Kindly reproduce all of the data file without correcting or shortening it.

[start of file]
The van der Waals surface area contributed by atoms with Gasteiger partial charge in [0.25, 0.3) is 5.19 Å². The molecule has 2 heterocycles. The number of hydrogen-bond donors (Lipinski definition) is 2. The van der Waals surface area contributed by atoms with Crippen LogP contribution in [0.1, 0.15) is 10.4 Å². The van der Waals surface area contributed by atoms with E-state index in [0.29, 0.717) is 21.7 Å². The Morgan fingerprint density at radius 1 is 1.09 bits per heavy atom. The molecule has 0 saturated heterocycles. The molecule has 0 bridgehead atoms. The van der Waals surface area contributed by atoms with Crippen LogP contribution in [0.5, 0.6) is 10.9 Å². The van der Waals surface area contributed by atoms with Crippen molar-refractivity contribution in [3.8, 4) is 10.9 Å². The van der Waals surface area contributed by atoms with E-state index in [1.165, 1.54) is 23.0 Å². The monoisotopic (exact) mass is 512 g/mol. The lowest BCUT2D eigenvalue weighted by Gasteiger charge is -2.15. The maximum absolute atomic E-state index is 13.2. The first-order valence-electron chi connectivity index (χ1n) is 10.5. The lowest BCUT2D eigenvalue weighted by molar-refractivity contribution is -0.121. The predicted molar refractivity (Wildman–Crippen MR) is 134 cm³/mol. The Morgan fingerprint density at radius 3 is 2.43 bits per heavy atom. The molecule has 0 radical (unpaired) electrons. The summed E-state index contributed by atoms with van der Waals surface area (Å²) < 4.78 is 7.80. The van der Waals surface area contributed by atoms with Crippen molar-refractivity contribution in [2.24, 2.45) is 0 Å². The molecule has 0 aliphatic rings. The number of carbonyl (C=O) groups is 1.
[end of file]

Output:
The van der Waals surface area contributed by atoms with Gasteiger partial charge in [0.25, 0.3) is 5.19 Å². The molecule has 2 heterocycles. The number of hydrogen-bond donors (Lipinski definition) is 2. The van der Waals surface area contributed by atoms with Crippen LogP contribution in [0.1, 0.15) is 10.4 Å². The van der Waals surface area contributed by atoms with E-state index in [0.29, 0.717) is 21.7 Å². The Morgan fingerprint density at radius 1 is 1.09 bits per heavy atom. The molecule has 0 saturated heterocycles. The molecule has 0 bridgehead atoms. The van der Waals surface area contributed by atoms with Crippen LogP contribution in [0.5, 0.6) is 10.9 Å². The van der Waals surface area contributed by atoms with Crippen molar-refractivity contribution in [3.8, 4) is 10.9 Å². The van der Waals surface area contributed by atoms with E-state index in [1.165, 1.54) is 23.0 Å². The monoisotopic (exact) mass is 512 g/mol. The lowest BCUT2D eigenvalue weighted by Gasteiger charge is -2.15. The maximum absolute atomic E-state index is 13.2. The first-order valence-electron chi connectivity index (χ1n) is 10.5. The lowest BCUT2D eigenvalue weighted by molar-refractivity contribution is -0.121. The predicted molar refractivity (Wildman–Crippen MR) is 134 cm³/mol. The Morgan fingerprint density at radius 3 is 2.43 bits per heavy atom. The molecule has 0 radical (unpaired) electrons. The summed E-state index contributed by atoms with van der Waals surface area (Å²) < 4.78 is 7.80. The van der Waals surface area contributed by atoms with Crippen molar-refractivity contribution in [2.24, 2.45) is 0 Å². The molecule has 0 aliphatic rings. The number of carbonyl (C=O) groups is 1.